19. Medea by Euripides: Medea is the great dynamo of ancient Greek myth, and one of my favorite characters. She completely takes over the second half of the Argonautica, her uncanny fury somehow blazes through despite Apollonius’ limited powers of representation, completely eclipsing the unremarkable Jason (in my novel, I make him vain, hapless buffoon a la Zap Brannigan). Thinking of Medea, I can’t help but recalling Harold Bloom’s characterization of Chaucer’s Wife of Bath as a “vitalist,” an application of the term which I doubt has anything to do with Bergsonian metaphysics, but which I take to describe a mysterious superabundance of energy and will in some people. (My novel in its current state has been taken over, from the somewhat cipher-like titular Thesis, by not one but two vitalists, Medea and the heroically insouciant Herakles. Medea has a Biblical counterpart in Jezebel, and yet she towers over her as much as over the Wife or Dido. But I’ve yet to find a Greek tale that gives Herakles his counterpart’s cussed bastardy: Samson is one of the most unlikely heroes I’ve ever read about. He’s a willful, selfish, capricious rogue finally made poignant thorough suffering. But even he does not have Medea’s boundless gift for suffering, whether giving or receiving. But Samson was just a minor tribal hero, ultimately a curious side-story in the Hebrew epic. Herakles became a god. Perhaps Samson was a trickster god who never bothered to reveal himself.) It’s uncanny enough when we witness it in a real person, and even more mysterious when manifested by literary characters. It has no correlation with morality, and indeed can manifest as a satanic force (Milton’s Satan, Melville’s Captain Ahab, perhaps Hamlet). It has no correlation with intellectual ability: the Wife of Bath is an illiterate peasant. But her vitality lends charm to her ignorance. In villains, it adds splendor to evil. The Wife’s vitality is linked to sex, an earthy lustiness, but while sex obviously has something to do with why an adolescent Medea leaves a splendid kingdom in the city of the Sun, in which she would be Queen and a priestess of Hecate, only to follow a vainglorious Greek pirate on a journey whose ultimate import he doesn’t understand and whose efficient cause was a lost sandal, to a land where she is an alien without friend, abandoned, neglected, at a loss with what to do with her witchly inheritance– obviously lust is an insufficient way to characterize Medea’s dynamism. We all know what a woman scorned is like, and Dido is one ancient analogue for Medea. But since Medea has more of the Wife’s will to life than Dido, suicide was no option: we get a double murder instead, and hence she is the star of her own tragedy rather than a single episode in an epic. No doubt for Euripides’ audience, Medea was a clear villain, a warning to men and a reassurance to their misogynist values. And naturally she can be rebaptized today, like so many of the great slandered and oppressed whores and witches of olde books, but for me she is more than these or any other categories you might want to pin on her: a mystery, a spent passion, and one for whom the world and everything in heaven and hell can never be enough. Early on in my book, she meets with Prometheus, crucified on a high plateau, who tells her his story and lends her some of his blood, from which she makes a potion to aid the hero Jason in the tasks her father has assigned him. The meeting is prophetic and establishes her true magical lineage. The witch of the crossroads is not a grand enough heritage. She has the power of Lucifer himself, and she falls as far and as hard.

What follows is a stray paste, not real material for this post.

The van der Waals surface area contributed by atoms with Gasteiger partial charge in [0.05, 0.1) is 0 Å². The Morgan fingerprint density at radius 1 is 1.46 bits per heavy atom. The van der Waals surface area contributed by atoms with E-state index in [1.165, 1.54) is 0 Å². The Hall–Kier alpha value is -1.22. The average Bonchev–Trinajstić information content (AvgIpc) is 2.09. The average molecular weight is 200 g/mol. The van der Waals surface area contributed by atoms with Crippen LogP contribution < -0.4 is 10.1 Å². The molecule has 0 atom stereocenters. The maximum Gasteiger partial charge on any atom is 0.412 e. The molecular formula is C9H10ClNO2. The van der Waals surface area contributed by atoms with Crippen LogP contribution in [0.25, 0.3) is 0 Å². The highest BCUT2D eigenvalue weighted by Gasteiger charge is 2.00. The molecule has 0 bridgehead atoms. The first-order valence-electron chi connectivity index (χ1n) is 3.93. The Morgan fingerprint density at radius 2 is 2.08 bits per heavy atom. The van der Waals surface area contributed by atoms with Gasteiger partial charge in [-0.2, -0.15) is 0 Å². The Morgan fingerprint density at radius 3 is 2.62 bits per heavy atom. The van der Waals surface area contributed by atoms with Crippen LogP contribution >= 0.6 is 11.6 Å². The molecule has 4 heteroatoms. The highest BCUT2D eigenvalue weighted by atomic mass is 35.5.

20. The Clouds by Aristophanes: A 5th-century BCE satire on Socrates ( indeed on philosophy in general) that is still funny and still disturbing. Disturbing that the play ends in a prophetic holocaust. Aristophanes’ anti-intellectual, pro-tradition message is a perennially conservative theme. But try to imagine a movie that made fun of, say, Marxist college professors, and upheld Christian morality and capitalist economics, that was full of dick and fart jokes. When you get outside your own climate of ideas, you see that liberal and conservative are modal positions that have different implications in different contexts. Also, it makes the play funnier if you imagine, as I did, Gene Wilder as Socrates and Mel Brooks as Strepsiades. Too bad Mel is too old and Gene too dead (one with the forms, dear boy) to make this a reality.